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Infectious Diseases

Approximately 20-25% of all cancers in the developing world result from infectious agents e.g. viruses and bacteria.

Irving Hoffman, RN, MPH at the Tidziwe Centre at Kamuzu Central Hospital in Lilongwe Milawi. Tidziwe is the clinical, research and training center for UNC's project in Lilongwe, Milawi.

Hepatitis B and C viruses are associated with liver cancer. Epstein Barr virus and Kaposi’s sarcoma associated herpesvirus are associated with lymphomas, nasopharyngeal carcinoma and Kaposi’s sarcoma. Helicobacter pylori is associated with a sub-set of gastric cancers. These are just a few examples. For instance, Kaposi’s sarcoma in Africa is 3 times more prevalent that prostate cancer in the US.

These cancers are rapid and devastating, but they offer a unique scientific opportunity. For some of these infectious agents, effective preventative measures already exist. Examples are drugs against Helicobacter and vaccines against HBV and HPV. Thus, just like other preventative strategies e.g. tobacco control to prevent lung and oral cancers, preventing infections with the agents listed above should reduce the global burden of cancer.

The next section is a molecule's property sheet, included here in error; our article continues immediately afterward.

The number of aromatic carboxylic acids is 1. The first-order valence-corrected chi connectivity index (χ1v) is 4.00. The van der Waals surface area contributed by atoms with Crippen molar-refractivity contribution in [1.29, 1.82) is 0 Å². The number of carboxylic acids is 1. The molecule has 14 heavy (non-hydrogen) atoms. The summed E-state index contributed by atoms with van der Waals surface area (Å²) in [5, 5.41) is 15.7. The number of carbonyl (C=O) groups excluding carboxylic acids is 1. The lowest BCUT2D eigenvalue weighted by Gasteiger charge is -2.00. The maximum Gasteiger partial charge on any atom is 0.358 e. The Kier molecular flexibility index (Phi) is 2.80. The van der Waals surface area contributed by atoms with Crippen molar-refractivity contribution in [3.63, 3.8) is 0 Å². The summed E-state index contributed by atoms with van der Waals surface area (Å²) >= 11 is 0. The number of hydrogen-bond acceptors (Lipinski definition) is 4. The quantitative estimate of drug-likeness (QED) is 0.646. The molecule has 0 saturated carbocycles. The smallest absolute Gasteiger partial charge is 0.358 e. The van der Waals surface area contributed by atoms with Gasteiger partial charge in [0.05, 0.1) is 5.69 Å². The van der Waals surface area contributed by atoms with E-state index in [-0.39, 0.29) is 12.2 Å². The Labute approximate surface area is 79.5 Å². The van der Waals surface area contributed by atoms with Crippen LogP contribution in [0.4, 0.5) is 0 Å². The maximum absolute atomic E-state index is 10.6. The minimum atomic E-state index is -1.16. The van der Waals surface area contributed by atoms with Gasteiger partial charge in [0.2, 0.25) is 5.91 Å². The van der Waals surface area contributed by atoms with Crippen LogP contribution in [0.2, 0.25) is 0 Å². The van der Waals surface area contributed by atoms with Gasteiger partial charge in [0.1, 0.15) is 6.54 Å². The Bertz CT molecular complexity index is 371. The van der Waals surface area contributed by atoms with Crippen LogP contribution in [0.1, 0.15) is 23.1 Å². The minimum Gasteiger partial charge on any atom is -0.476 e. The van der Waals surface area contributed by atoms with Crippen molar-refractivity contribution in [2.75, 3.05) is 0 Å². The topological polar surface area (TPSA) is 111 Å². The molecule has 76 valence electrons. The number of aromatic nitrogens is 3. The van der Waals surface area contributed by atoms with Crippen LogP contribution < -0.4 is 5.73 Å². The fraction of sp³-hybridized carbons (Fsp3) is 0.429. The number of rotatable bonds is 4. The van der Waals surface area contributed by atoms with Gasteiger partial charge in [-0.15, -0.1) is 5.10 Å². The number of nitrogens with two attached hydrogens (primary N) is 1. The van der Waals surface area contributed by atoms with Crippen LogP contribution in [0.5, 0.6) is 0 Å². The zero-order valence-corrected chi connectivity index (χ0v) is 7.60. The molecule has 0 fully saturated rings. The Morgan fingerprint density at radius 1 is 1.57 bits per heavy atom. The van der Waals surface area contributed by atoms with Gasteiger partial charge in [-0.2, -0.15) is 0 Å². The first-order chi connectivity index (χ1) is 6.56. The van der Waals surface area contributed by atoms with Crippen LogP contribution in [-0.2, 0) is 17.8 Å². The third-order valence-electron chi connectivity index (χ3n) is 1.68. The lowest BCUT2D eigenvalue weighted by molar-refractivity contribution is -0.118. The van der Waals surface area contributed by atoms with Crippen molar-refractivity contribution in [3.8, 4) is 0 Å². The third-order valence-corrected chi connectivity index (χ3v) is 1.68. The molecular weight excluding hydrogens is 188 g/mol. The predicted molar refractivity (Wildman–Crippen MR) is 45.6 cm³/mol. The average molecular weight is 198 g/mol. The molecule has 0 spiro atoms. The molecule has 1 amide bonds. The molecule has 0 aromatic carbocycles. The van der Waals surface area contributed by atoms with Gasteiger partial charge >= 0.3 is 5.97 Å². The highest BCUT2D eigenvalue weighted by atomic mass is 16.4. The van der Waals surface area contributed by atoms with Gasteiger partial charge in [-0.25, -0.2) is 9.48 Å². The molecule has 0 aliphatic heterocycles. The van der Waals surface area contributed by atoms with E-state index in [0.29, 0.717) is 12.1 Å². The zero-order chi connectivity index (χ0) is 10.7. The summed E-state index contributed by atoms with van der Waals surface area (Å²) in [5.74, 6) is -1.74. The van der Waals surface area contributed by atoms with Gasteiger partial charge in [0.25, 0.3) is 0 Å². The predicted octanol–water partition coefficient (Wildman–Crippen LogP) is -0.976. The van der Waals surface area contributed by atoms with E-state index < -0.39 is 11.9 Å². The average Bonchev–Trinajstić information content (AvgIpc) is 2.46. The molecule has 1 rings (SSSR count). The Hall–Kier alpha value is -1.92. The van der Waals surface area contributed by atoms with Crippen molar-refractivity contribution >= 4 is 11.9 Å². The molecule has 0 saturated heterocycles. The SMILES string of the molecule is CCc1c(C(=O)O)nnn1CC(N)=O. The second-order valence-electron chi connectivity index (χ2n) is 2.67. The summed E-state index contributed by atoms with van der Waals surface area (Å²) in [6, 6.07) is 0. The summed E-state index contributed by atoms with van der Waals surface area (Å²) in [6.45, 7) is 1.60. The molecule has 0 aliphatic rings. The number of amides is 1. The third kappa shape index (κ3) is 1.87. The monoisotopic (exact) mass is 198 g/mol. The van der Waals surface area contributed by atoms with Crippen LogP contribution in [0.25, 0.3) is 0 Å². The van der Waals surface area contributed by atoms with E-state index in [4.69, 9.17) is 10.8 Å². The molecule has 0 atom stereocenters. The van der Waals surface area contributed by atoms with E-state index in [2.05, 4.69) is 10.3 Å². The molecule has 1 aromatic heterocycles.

UNC Lineberger member and associate professor of surgery, Carol Shores, MD, PhD, FACS, has been working in Malawi to conduct innovative clinical trials in Burkitt lymphoma (BL),Icon indicating that a link will open an external site. which is the most common pediatric cancer in sub-Saharan Africa and is associated with Epstein-Barr Virus (EBV).